According to this article, not the U.S. Navy or Marines deal with pirate boats, but the U.S. Coast Guard. The reason is that piracy is of course an international crime and is being dealt with not as a military problem, but using law enforcement capabilities through the Coast Guard. After Coast Guard and Navy personnel have collected the evidence against suspected pirates, they plan to prosecute them using the Kenyan legal system.
The USS Boxer is currently one of the main U.S. Navy ships patrolling the Gulf of Aden. It is an amphibious assault ship of 844 feet length. It carries between 2,500 and 3,000 crew members and three 20mm rapid fire guns, four 50 cal machine guns, four 25mm machine guns and numerous missiles. On board are up to 12 CH-46 Sea Knight helicopters, four CH-53 Sea Stallions, three UH-1 Hueys and four AH-1W Super Cobras. Up to six AV-8B Harriers are also on board.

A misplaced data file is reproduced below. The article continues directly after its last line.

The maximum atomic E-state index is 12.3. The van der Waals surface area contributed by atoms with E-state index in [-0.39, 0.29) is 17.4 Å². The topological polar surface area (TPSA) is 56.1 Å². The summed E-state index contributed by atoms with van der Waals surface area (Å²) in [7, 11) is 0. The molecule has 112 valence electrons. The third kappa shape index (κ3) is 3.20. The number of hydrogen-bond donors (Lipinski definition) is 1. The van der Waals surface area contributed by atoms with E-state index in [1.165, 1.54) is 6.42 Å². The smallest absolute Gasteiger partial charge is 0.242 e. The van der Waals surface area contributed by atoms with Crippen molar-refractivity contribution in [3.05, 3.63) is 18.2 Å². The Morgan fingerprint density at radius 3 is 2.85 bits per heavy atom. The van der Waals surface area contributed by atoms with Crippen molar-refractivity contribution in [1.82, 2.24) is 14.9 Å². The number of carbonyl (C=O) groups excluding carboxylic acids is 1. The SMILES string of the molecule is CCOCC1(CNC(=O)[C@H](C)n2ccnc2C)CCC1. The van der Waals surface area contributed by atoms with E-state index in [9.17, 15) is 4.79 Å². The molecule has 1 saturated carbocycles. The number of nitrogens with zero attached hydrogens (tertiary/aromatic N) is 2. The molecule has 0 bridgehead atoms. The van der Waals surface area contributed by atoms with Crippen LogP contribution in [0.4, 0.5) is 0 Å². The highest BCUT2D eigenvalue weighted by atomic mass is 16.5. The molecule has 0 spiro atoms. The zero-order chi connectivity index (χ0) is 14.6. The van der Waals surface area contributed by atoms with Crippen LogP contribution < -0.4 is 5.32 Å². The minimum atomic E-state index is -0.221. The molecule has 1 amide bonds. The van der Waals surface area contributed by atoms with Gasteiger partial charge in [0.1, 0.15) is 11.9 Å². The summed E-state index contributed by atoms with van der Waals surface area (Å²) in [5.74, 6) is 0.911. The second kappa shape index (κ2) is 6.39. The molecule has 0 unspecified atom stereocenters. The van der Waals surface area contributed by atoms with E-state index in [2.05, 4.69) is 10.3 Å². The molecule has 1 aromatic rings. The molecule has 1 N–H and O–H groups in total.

When the Navy spots suspected pirate ships, small speed boats race out in front of the assault ship and chase the pirate vessel down. If the pirates are intercepted, they "invariably surrender" according to the Navy. Combined Task Force 151 is a joint operation of the U.S., Danish and Turkish navies with the objective of actively hunting down pirates. While the EU has its own task force in the Gulf of Aden, its mission is solely to protect humanitarian aid shipments. Russia and China have vessels patrolling the area to escort their own commercial ships.
Other CTF 151 ships in the Gulf are the Turkish frigate TCG Giresun, the Danish frigate/support ship HDMS Absalon and the U.S. cruiser USS Gettysburg. And who knew were was such a thing as a pirate standard operating procedure (a.k.a. how to be a pirate):
1. pirates launch near Somalia's northern coast using groups of 2-3 boats and GPS navigation systems;
2. pirates overnight off the coast of Yemen, turn off engines to conserve fuel;
3. in the morning, pirates attack any vulnerable boat within reach with AK-47s, ladders and grappling hooks;
4. pirates steer ship to Somali coastal cities and hand it to other pirates
And there is a "pirate code" of good conduct: your pay is cut if you harm the ship or crew unnecessarily. It is a business after all.